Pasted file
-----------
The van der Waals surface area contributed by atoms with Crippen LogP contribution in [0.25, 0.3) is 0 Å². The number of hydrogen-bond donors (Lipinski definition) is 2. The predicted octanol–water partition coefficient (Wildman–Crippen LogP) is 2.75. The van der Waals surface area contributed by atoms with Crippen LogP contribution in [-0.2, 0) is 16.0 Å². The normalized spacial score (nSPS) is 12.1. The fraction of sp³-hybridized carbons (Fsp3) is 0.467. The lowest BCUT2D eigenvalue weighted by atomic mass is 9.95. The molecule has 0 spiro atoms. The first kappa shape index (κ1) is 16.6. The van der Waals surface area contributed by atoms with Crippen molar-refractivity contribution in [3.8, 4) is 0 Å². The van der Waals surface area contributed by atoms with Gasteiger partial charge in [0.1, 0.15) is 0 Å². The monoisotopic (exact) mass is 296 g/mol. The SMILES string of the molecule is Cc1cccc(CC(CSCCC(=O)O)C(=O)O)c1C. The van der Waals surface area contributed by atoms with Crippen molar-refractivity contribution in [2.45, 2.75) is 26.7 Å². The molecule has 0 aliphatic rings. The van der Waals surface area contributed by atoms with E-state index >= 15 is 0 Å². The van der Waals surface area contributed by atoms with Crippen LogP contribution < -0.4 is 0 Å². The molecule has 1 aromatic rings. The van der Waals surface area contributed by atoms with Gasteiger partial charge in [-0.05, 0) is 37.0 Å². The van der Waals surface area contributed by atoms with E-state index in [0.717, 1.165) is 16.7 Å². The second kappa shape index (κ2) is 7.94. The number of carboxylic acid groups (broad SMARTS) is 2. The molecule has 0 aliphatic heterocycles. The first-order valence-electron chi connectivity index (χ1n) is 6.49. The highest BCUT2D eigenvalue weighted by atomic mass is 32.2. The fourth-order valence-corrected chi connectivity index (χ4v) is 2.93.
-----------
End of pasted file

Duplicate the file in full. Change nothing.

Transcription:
The van der Waals surface area contributed by atoms with Crippen LogP contribution in [0.25, 0.3) is 0 Å². The number of hydrogen-bond donors (Lipinski definition) is 2. The predicted octanol–water partition coefficient (Wildman–Crippen LogP) is 2.75. The van der Waals surface area contributed by atoms with Crippen LogP contribution in [-0.2, 0) is 16.0 Å². The normalized spacial score (nSPS) is 12.1. The fraction of sp³-hybridized carbons (Fsp3) is 0.467. The lowest BCUT2D eigenvalue weighted by atomic mass is 9.95. The molecule has 0 spiro atoms. The first kappa shape index (κ1) is 16.6. The van der Waals surface area contributed by atoms with Crippen molar-refractivity contribution in [3.8, 4) is 0 Å². The van der Waals surface area contributed by atoms with Gasteiger partial charge in [0.1, 0.15) is 0 Å². The monoisotopic (exact) mass is 296 g/mol. The SMILES string of the molecule is Cc1cccc(CC(CSCCC(=O)O)C(=O)O)c1C. The van der Waals surface area contributed by atoms with Crippen molar-refractivity contribution in [2.45, 2.75) is 26.7 Å². The molecule has 0 aliphatic rings. The van der Waals surface area contributed by atoms with E-state index >= 15 is 0 Å². The van der Waals surface area contributed by atoms with Crippen LogP contribution < -0.4 is 0 Å². The molecule has 1 aromatic rings. The van der Waals surface area contributed by atoms with Gasteiger partial charge in [-0.05, 0) is 37.0 Å². The van der Waals surface area contributed by atoms with E-state index in [0.717, 1.165) is 16.7 Å². The second kappa shape index (κ2) is 7.94. The number of carboxylic acid groups (broad SMARTS) is 2. The molecule has 0 aliphatic heterocycles. The first-order valence-electron chi connectivity index (χ1n) is 6.49. The highest BCUT2D eigenvalue weighted by atomic mass is 32.2. The fourth-order valence-corrected chi connectivity index (χ4v) is 2.93.